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Household Saving and Permanent Income in Canada and the United Kingdom


  • John Y. Campbell
  • Richard H. Clarida


Recent theoretical research in open-economy macroeconomics has emphasized the connection between a country's current account and the intertemporal savings and investment choices of its households, firms, and governments. In this paper, we assess the empirical relevance of the permanent income theory of household saving, a key building block of recent theoretical models of the current account. Using the econometric approach of Campbell (1987), we are able to reject the theory on quarterly aggregate data in Canada and the United Kingdom. However, we also assess the economic significance of these statistical rejections by comparing the behavior of saving with that of an unrestricted vector autoregressive (VAR) forecast of future changes in disposable labor income. If the theory is true, saving should be the best available predictor of future changes in disposable labor income. We find the correlation between saving and the unrestricted VAR forecast to be extremely high in both countries. The results suggest that the theory provides a useful description of the dynamic behavior of household saving in Canada and Britain.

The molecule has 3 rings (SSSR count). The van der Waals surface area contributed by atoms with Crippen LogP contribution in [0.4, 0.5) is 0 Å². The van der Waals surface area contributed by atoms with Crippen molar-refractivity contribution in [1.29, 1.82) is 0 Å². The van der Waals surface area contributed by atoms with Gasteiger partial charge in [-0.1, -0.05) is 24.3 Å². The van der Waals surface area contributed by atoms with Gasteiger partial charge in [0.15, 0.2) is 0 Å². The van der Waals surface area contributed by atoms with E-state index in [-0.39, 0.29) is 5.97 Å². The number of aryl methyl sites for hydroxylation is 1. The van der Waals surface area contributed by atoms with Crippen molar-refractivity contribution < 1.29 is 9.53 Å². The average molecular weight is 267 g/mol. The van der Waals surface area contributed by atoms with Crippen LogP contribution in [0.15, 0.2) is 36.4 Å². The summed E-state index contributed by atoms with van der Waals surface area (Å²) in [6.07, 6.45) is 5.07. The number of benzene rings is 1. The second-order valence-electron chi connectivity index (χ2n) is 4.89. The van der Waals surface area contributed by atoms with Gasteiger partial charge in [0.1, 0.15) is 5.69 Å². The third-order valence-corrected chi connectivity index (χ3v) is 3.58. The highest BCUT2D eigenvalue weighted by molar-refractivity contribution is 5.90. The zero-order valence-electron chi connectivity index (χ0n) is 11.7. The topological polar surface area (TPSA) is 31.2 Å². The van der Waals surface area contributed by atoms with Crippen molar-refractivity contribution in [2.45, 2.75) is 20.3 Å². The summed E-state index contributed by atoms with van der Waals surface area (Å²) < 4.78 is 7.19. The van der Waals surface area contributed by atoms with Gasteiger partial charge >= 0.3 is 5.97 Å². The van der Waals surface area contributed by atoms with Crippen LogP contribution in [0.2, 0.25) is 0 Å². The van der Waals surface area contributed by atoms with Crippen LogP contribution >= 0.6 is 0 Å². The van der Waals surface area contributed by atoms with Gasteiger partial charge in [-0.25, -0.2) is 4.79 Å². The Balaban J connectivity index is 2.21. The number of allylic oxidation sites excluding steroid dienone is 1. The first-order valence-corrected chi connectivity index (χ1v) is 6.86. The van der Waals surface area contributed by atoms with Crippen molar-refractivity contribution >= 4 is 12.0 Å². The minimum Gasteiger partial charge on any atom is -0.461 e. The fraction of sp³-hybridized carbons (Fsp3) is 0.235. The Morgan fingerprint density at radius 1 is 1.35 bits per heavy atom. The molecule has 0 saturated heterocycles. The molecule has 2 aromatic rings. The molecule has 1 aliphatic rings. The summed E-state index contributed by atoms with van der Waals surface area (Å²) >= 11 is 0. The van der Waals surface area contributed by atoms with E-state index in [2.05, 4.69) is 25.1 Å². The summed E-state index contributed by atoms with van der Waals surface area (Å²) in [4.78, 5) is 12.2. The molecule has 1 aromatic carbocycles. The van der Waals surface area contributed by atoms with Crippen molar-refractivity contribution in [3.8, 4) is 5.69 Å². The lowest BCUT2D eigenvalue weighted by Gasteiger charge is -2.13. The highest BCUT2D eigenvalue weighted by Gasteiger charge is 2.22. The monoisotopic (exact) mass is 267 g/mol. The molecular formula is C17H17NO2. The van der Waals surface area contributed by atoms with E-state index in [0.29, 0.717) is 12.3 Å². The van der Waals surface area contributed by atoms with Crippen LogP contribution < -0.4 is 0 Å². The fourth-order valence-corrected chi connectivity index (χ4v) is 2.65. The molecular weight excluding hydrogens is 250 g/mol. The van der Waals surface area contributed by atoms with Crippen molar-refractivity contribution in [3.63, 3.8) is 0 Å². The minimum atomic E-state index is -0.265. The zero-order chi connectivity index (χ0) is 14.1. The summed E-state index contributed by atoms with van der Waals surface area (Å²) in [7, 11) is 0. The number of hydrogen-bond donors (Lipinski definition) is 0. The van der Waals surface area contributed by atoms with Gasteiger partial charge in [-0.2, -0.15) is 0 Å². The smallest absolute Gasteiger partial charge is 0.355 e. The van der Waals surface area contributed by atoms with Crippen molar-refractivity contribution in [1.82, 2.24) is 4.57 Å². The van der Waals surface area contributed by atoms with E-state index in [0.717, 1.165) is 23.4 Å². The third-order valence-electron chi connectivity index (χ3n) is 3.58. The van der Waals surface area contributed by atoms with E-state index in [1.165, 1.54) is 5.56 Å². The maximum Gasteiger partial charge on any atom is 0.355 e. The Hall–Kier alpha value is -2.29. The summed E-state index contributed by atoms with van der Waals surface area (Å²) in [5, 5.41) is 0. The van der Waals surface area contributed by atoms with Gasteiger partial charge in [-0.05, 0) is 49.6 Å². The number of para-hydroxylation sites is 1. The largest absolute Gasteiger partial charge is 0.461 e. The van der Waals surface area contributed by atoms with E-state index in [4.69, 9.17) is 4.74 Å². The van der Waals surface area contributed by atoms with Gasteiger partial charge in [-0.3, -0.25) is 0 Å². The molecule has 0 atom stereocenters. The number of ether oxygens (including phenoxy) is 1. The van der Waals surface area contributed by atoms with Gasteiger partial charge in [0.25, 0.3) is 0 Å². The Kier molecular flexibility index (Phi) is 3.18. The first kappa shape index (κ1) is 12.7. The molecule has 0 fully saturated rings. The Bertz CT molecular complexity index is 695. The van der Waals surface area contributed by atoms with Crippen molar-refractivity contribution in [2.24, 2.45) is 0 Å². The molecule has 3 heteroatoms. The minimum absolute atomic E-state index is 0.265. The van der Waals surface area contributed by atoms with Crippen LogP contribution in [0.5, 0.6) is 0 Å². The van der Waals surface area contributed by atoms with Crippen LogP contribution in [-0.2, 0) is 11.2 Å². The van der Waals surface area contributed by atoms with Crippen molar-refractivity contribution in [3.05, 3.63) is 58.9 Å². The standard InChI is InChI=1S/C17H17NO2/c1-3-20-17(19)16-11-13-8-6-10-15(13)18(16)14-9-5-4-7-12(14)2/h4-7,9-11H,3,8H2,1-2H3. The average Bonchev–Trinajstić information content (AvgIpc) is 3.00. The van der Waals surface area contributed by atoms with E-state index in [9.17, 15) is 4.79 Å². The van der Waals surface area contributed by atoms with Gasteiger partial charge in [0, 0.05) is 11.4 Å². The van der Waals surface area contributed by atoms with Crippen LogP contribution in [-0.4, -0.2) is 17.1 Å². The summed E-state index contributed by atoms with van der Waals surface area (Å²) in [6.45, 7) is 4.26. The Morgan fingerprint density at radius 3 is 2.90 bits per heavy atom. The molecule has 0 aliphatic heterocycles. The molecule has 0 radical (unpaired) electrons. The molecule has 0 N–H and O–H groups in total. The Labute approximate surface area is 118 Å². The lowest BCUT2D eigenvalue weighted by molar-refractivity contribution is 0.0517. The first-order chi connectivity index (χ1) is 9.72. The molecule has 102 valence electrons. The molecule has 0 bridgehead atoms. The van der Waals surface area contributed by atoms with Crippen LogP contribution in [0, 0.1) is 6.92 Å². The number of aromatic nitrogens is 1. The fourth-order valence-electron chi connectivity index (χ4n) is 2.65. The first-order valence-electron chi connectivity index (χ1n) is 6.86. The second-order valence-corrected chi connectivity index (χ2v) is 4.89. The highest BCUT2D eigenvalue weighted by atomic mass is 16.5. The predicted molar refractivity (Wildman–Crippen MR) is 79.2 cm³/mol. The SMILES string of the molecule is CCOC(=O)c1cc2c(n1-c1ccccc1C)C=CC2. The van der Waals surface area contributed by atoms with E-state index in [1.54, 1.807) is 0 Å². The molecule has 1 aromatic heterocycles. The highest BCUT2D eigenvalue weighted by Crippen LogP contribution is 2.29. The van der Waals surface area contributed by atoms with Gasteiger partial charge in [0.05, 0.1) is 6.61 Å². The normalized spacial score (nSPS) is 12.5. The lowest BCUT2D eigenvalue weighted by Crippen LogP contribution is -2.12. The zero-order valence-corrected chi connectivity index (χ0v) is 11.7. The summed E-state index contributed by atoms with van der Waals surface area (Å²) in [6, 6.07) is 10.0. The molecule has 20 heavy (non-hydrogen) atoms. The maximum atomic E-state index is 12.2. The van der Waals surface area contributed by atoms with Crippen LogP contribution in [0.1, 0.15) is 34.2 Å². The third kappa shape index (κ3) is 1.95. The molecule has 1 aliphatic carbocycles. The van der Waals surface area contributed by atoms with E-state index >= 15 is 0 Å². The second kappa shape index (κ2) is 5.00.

Suggested Citation

  • John Y. Campbell & Richard H. Clarida, 1987. "Household Saving and Permanent Income in Canada and the United Kingdom," NBER Working Papers 2223, National Bureau of Economic Research, Inc.
  • Handle: RePEc:nbr:nberwo:2223
    Note: EFG

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    Cited by:

    1. Engsted, Tom, 1996. "The predictive power of the money market term structure," International Journal of Forecasting, Elsevier, vol. 12(2), pages 289-295, June.
    2. Pedersen, Karsten N., 1991. "Intertemporal substitution in consumption : evidence for some high- and middle-income countries," Policy Research Working Paper Series 641, The World Bank.
    3. Chyng-Hua Shen, 1997. "Testing for foreign exchange market efficiency - a trivariate vector autoregressive approach," Applied Financial Economics, Taylor & Francis Journals, vol. 7(6), pages 711-719.
    4. Engsted, Tom, 1998. "Money Demand During Hyperinflation: Cointegration, Rational Expectations, and the Importance of Money Demand Shocks," Journal of Macroeconomics, Elsevier, vol. 20(3), pages 533-552, July.

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